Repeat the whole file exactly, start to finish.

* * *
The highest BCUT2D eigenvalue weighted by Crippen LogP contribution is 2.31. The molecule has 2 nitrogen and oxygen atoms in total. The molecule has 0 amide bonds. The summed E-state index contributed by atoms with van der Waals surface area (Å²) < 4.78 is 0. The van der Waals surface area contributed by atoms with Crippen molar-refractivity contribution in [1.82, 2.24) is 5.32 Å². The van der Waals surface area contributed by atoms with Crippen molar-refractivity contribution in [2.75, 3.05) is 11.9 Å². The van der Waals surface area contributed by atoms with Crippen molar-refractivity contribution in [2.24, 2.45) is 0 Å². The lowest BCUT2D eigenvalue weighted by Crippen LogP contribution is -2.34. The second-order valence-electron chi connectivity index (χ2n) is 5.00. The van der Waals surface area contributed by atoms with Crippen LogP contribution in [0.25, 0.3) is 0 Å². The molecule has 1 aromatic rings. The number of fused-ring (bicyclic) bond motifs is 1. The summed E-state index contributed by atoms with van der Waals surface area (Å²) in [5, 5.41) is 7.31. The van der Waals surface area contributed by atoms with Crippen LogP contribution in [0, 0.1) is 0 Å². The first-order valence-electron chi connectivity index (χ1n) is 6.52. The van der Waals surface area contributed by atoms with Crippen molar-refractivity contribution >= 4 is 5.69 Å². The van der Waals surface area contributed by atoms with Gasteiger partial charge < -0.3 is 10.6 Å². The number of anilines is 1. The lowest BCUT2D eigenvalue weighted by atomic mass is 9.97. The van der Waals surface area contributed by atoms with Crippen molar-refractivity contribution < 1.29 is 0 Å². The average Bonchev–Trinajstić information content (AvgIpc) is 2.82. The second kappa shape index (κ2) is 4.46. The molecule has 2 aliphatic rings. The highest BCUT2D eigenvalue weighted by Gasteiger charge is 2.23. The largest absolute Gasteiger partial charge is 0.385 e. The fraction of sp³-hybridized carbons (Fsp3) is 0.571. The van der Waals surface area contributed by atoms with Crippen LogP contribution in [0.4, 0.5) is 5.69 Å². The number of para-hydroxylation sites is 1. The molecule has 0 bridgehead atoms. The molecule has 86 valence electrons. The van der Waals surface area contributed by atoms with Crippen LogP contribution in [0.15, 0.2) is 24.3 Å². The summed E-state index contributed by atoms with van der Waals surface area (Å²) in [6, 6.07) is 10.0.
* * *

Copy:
The highest BCUT2D eigenvalue weighted by Crippen LogP contribution is 2.31. The molecule has 2 nitrogen and oxygen atoms in total. The molecule has 0 amide bonds. The summed E-state index contributed by atoms with van der Waals surface area (Å²) < 4.78 is 0. The van der Waals surface area contributed by atoms with Crippen molar-refractivity contribution in [1.82, 2.24) is 5.32 Å². The van der Waals surface area contributed by atoms with Crippen molar-refractivity contribution in [2.75, 3.05) is 11.9 Å². The van der Waals surface area contributed by atoms with Crippen molar-refractivity contribution in [2.24, 2.45) is 0 Å². The lowest BCUT2D eigenvalue weighted by Crippen LogP contribution is -2.34. The second-order valence-electron chi connectivity index (χ2n) is 5.00. The van der Waals surface area contributed by atoms with Crippen LogP contribution in [0.25, 0.3) is 0 Å². The molecule has 1 aromatic rings. The number of fused-ring (bicyclic) bond motifs is 1. The summed E-state index contributed by atoms with van der Waals surface area (Å²) in [5, 5.41) is 7.31. The van der Waals surface area contributed by atoms with Crippen LogP contribution in [0, 0.1) is 0 Å². The first-order valence-electron chi connectivity index (χ1n) is 6.52. The van der Waals surface area contributed by atoms with Crippen molar-refractivity contribution >= 4 is 5.69 Å². The van der Waals surface area contributed by atoms with Gasteiger partial charge < -0.3 is 10.6 Å². The number of anilines is 1. The lowest BCUT2D eigenvalue weighted by atomic mass is 9.97. The van der Waals surface area contributed by atoms with Crippen molar-refractivity contribution < 1.29 is 0 Å². The average Bonchev–Trinajstić information content (AvgIpc) is 2.82. The second kappa shape index (κ2) is 4.46. The molecule has 2 aliphatic rings. The highest BCUT2D eigenvalue weighted by Gasteiger charge is 2.23. The largest absolute Gasteiger partial charge is 0.385 e. The fraction of sp³-hybridized carbons (Fsp3) is 0.571. The van der Waals surface area contributed by atoms with Crippen LogP contribution in [0.4, 0.5) is 5.69 Å². The number of para-hydroxylation sites is 1. The molecule has 0 bridgehead atoms. The molecule has 86 valence electrons. The van der Waals surface area contributed by atoms with Crippen LogP contribution in [0.15, 0.2) is 24.3 Å². The summed E-state index contributed by atoms with van der Waals surface area (Å²) in [6, 6.07) is 10.0.